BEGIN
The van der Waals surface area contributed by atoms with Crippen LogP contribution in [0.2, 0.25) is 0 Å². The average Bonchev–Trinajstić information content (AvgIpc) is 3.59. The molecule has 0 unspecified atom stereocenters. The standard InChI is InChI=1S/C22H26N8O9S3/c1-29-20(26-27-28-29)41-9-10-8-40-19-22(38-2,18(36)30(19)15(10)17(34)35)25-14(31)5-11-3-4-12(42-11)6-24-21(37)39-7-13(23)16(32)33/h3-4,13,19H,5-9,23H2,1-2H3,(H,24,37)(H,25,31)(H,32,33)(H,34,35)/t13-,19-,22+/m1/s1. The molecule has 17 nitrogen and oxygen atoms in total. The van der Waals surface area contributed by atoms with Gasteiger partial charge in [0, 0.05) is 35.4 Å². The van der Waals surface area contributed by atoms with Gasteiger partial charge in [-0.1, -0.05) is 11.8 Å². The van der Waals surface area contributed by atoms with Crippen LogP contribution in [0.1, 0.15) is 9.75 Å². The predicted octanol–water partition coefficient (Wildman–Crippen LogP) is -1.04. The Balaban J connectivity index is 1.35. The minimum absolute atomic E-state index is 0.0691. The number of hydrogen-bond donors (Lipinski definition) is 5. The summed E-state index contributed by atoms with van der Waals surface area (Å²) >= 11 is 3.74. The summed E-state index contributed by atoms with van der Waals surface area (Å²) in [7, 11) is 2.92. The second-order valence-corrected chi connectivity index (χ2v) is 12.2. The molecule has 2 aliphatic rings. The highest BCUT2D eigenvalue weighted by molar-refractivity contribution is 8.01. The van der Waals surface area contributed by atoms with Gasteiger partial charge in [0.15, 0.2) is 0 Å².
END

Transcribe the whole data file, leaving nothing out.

The van der Waals surface area contributed by atoms with Crippen LogP contribution in [0.2, 0.25) is 0 Å². The average Bonchev–Trinajstić information content (AvgIpc) is 3.59. The molecule has 0 unspecified atom stereocenters. The standard InChI is InChI=1S/C22H26N8O9S3/c1-29-20(26-27-28-29)41-9-10-8-40-19-22(38-2,18(36)30(19)15(10)17(34)35)25-14(31)5-11-3-4-12(42-11)6-24-21(37)39-7-13(23)16(32)33/h3-4,13,19H,5-9,23H2,1-2H3,(H,24,37)(H,25,31)(H,32,33)(H,34,35)/t13-,19-,22+/m1/s1. The molecule has 17 nitrogen and oxygen atoms in total. The van der Waals surface area contributed by atoms with Gasteiger partial charge in [0, 0.05) is 35.4 Å². The van der Waals surface area contributed by atoms with Gasteiger partial charge in [-0.1, -0.05) is 11.8 Å². The van der Waals surface area contributed by atoms with Crippen LogP contribution in [0.1, 0.15) is 9.75 Å². The predicted octanol–water partition coefficient (Wildman–Crippen LogP) is -1.04. The Balaban J connectivity index is 1.35. The minimum absolute atomic E-state index is 0.0691. The number of hydrogen-bond donors (Lipinski definition) is 5. The summed E-state index contributed by atoms with van der Waals surface area (Å²) >= 11 is 3.74. The summed E-state index contributed by atoms with van der Waals surface area (Å²) in [7, 11) is 2.92. The second-order valence-corrected chi connectivity index (χ2v) is 12.2. The molecule has 2 aliphatic rings. The highest BCUT2D eigenvalue weighted by molar-refractivity contribution is 8.01. The van der Waals surface area contributed by atoms with Gasteiger partial charge in [0.15, 0.2) is 0 Å².